Two Steps Forward, One Step Back

When I started sketching out this blog post in my head, I thought I hadn’t blogged for two months.

Then I checked.

The last blog post I published was a book review on the 26th of January.

As far as I can work out, that was the first day I had a debilitating migraine. I’ve never had them before, and it was quite scary. That was the first step back. I ended up taking a month off work (which, for someone who loves their job, is really hard), doing all sorts of tests including an MRI, and spending significant amounts of time doing n.o.t.h.i.n.g. a.t. a.l.l. Or, rather, what felt like nothing. I was forced to slow down. Which I really struggled with, despite being quite a laid back person. What started as an oddity – ooh, new kind of headache – soon became a sobering normality. I’m now (End of April) on a phased return to work, a month or so into some new medication (propranolol, if anyone’s interested, which is preventative and you should ask for if you suffer from chronic/regular migraines), and gradually trying out doing things again. Like playing football, which I did last Monday and wiped me out.

Or running.

Or blogging.

The expression ‘two steps forward, one step back’ is so often intended to be a comfort. For me, having a week of migraines and then a few days off, the image was not comforting. It was a looming threat. That for a positive step forward, or two, there’d be a step back.

Obviously, life has it’s ups and downs. Amidst the pain of these migraines, and some really ‘fun’ mental health (depression and anxiety, if anyone’s interested, for which I take antidepressants and see a therapist) stuff, we discovered that my wife is pregnant. Our daughter learnt to walk and loves nursery. We sung and took communion with our small group, for the first time in over a year. Steps forward. But always the lingering threat of steps back.

Watching my daughter learning to walk whilst quite often being bed bound has been a fascinating experience. What looks like a small step, or a smooth surface, is a mystery to her. The joy she gets when pushing her trolley or little pram around is brilliant. The tenterhooks my wife and I hang on as she navigates steps are less brilliant.

My daughter tends to take multiple steps, carefully. She never takes a step back. In fact, the few times I’ve seen her trying to walk backwards, it’s ended badly. Or comedically. Or landing on her nappy-padded bottom.

Maybe ‘two steps forward, one step back’ isn’t the right way of seeing it. The threat of the backstep hangs over progress. Sometimes progress is just standing still. Or pulling off the motorway for a McDonalds.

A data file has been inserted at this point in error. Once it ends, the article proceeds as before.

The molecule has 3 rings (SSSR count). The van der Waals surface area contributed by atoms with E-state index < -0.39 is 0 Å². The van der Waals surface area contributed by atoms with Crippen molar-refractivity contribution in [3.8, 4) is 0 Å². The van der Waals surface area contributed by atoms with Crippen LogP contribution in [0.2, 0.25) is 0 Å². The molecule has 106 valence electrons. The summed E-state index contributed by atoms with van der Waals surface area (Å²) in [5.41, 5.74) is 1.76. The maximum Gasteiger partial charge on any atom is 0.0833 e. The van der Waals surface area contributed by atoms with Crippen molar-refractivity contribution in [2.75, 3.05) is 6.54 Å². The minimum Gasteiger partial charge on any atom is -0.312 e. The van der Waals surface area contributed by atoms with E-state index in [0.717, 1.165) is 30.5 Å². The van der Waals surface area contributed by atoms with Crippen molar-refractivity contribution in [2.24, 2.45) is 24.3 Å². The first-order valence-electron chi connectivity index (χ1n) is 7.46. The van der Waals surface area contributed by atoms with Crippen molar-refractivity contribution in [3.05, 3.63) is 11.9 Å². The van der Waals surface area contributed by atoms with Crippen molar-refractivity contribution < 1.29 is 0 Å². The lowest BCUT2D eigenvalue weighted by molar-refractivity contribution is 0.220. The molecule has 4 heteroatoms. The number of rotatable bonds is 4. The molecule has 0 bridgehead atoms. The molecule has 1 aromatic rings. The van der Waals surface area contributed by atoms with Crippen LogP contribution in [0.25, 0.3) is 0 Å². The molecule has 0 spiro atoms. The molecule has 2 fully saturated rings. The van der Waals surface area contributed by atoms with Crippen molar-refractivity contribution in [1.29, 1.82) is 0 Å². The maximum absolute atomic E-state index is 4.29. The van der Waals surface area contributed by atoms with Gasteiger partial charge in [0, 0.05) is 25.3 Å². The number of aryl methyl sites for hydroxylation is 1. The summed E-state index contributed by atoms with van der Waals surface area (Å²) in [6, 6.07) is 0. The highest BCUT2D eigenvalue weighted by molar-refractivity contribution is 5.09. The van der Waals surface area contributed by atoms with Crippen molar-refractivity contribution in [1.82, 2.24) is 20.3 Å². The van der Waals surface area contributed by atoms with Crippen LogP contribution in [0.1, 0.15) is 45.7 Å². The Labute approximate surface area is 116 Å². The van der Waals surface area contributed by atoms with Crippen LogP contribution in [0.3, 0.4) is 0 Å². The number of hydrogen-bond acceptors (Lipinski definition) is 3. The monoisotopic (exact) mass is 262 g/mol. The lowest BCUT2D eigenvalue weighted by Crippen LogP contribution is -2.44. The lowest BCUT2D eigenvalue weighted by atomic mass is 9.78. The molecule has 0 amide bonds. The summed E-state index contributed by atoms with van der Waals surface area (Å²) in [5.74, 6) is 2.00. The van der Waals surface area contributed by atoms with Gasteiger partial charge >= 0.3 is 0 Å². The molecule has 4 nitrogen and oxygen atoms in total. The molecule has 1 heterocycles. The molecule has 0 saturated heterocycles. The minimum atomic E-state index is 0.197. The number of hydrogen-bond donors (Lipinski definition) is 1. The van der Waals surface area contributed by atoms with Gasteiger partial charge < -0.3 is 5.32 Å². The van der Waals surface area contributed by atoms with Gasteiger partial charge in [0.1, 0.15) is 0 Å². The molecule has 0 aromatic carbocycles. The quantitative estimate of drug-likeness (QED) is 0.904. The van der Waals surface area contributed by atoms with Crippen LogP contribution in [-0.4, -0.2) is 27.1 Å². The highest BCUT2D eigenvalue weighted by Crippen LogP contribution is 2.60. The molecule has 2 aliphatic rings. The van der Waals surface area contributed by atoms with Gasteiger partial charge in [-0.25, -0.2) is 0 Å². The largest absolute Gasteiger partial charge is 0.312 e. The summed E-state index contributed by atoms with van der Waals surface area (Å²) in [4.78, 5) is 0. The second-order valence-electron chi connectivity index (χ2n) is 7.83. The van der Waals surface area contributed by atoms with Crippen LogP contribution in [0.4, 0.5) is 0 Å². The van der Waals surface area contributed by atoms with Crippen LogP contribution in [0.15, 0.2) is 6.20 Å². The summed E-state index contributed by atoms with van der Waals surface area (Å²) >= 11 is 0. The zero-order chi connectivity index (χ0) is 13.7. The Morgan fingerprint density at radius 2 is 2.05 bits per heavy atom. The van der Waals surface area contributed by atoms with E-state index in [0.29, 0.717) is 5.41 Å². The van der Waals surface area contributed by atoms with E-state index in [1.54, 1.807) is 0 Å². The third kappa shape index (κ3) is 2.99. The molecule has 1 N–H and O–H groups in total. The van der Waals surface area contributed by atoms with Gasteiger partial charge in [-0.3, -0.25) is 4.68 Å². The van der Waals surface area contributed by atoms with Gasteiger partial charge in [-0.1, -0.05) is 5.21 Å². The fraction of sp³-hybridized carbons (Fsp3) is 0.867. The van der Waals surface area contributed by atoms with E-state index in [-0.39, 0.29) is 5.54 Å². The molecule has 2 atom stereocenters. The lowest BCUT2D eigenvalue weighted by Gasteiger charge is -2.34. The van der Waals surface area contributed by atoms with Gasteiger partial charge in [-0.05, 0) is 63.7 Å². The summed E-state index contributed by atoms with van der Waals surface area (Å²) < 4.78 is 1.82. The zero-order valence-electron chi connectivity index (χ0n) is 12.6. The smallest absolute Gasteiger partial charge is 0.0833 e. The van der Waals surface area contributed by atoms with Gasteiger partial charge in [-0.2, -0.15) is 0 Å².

I’ve been reminded of some of the words of John the Baptist, the forerunner and fore-teller of Jesus, from Luke 3:5:

Every ravine will be filled,
and every mountain and hill will be brought low;
the crooked will become straight.
and the rough roads smooth

At one point, in trying to work out why I was getting these migraines, I went to a chiropractor, spending quite a bit of money to confirm what was becoming apparent: I’m quite tense, a bit stressed, and a bit worn out. One of the most memorable things he asked me to do was to close my eyes and walk in a straight line.

Reader, I could not walk in a straight line with my eyes closed.

My path was crooked.

Don’t even talk about two steps forward and one step back – I was incapable without my eyes of going anything or anywhere like what I thought I could.

And that’s the lesson I think I’m learning.

Three months on.

Still not 100% working, 100% running, or 100% living as I thought I could. But quite notably closer to Jesus, because sometimes I couldn’t do much more than pray, and occasionally read.

Luke 3:5, echoing a longer quotation from Isaiah, is a picture of the kingdom. Where every step will be made easier, because of what God has done. Elsewhere in Isaiah we read that “the way of the righteous is smooth, O Upright One, make the path of the righteous level”. From someone whose spent more time than normal not upright, I love that description of God as the upright one. But more than that, I love the glimpse of the future that with Jesus, the path will be made smooth, level, and easy. Not now, perhaps, but now is not yet how everything will be.

You can probably tell I haven’t blogged for a bit. But hopefully this articulates some of why.

  1. Terry

    I’m sorry to hear about this, Tom. I noticed you hadn’t blogged for a while and your name wasn’t popping up on Facebook, but I assumed you were just busy. I pray and trust your health will improve and/or become more manageable.

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